Yeah, I'm late. That kind of week.
The Wednesday Hodgepodge appears courtesy of From This Side of the Pond.
1. What takes you out of your comfort zone?
2. Your least favorite spice?
Indian curry. Mostly, because my first exposure to it was in graduate school, where the Indian students took over the kitchen in the co-op on Saturday nights to make dinner the way they really enjoyed it ... and the curry was so strong that you could feel it in your sinuses merely by walking past the kitchen. Maybe if I'd been given a more gradual introduction to it ....
3. What's a small change you'd like to make?
Lose weight. Of course, I'm not willing to do what it takes to make that happen, so ...
4. Do you enjoy visiting historic homes? If so, of the homes you've visited which one was your favorite? What historic home near you is open to visitors? Have you been? Southern Living rounded up eleven of the best in the southern part of the US and they're as follows-
Monticello (Jefferson's home in Virginia), Nathaniel Russel House (Charleston SC), Swan House (Atlanta), Ernest Hemingway's home (Key West), The Biltmore (Vanderbilt home in Asheville NC), Mount Vernon (Washington's home in Virgina), San Francisco Plantation (Garyville, Louisiana), Windsor Ruins (Port Gibson Mississippi), Longue Vue House and Gardens (New Orleans), Whitehall (Palm Beach FL), and Pebble Hill Plantation (Thomasville GA)
Have you been to any on the list? Of the homes listed which would you most like to visit?
I think much depends on how the home is curated. My experience in visiting "historic homes" has mostly been that of seeing the exhibits at Greenfield Village in Dearborn, MI ... which are nice, but don't really give me any sense of the story.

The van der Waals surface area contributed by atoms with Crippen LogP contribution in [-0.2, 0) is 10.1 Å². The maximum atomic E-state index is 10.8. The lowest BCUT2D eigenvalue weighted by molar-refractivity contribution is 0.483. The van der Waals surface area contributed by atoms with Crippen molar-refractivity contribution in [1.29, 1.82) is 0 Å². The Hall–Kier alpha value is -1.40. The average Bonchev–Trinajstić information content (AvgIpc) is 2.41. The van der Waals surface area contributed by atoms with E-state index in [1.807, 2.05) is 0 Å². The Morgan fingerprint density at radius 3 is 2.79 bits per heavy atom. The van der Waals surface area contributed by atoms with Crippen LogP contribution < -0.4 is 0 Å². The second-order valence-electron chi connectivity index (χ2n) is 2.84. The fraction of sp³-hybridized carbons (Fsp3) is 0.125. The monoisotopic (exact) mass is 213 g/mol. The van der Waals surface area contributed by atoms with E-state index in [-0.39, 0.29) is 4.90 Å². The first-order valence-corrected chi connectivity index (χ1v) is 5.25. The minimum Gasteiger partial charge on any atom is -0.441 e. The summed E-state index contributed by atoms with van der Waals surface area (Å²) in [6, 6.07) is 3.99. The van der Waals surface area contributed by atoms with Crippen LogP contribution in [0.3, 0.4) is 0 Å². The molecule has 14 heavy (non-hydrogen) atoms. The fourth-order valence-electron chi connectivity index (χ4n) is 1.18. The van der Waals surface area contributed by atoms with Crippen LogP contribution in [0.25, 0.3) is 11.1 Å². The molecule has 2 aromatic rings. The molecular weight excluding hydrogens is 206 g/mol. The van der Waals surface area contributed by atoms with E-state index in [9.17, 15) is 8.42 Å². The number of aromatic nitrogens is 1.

The one "historic home" that I remember visiting years ago is Falling Water; I'm not much of a visual artist, but that particular site is really visually striking and has stayed with me.
I've not been to any of those listed above, and ... I don't know enough about any of them to pick one in particular.
5. What's something you think will be obsolete in ten years? Does that make you sad or glad?
I'm in a really cynical mood right now, so my instinct is to say something really depressing like "courtesy" or "relationships" or something like that. But that's not really a fair answer.
But if I have to pick something ... maybe network television. It seems like so much of the media marketplace is segmented and customized ... I'm not sure what the role of general-purpose networks like CBS, NBC, ABC, and FOX is in the future.
I suppose that it makes me a little sad. I'm just old enough to remember when events on TV were important enough that they united the country around the watercooler the next morning. ("Who Shot J.R.?" "Did you see the M*A*S*H finale?" And so on.) These days, there really aren't those moments anymore.
6. Insert your own random thought here.
As I alluded to above ... I'm in a cynical mood, and it's not really something I can talk about on social media comfortably. But in the midst of this, I'm trying to find some good things to think about.
One of those good things is my kids. They've grown up to be wonderful people: responsible for themselves and others, caring, compassionate, thoughtful, loving. I'm blessed by them.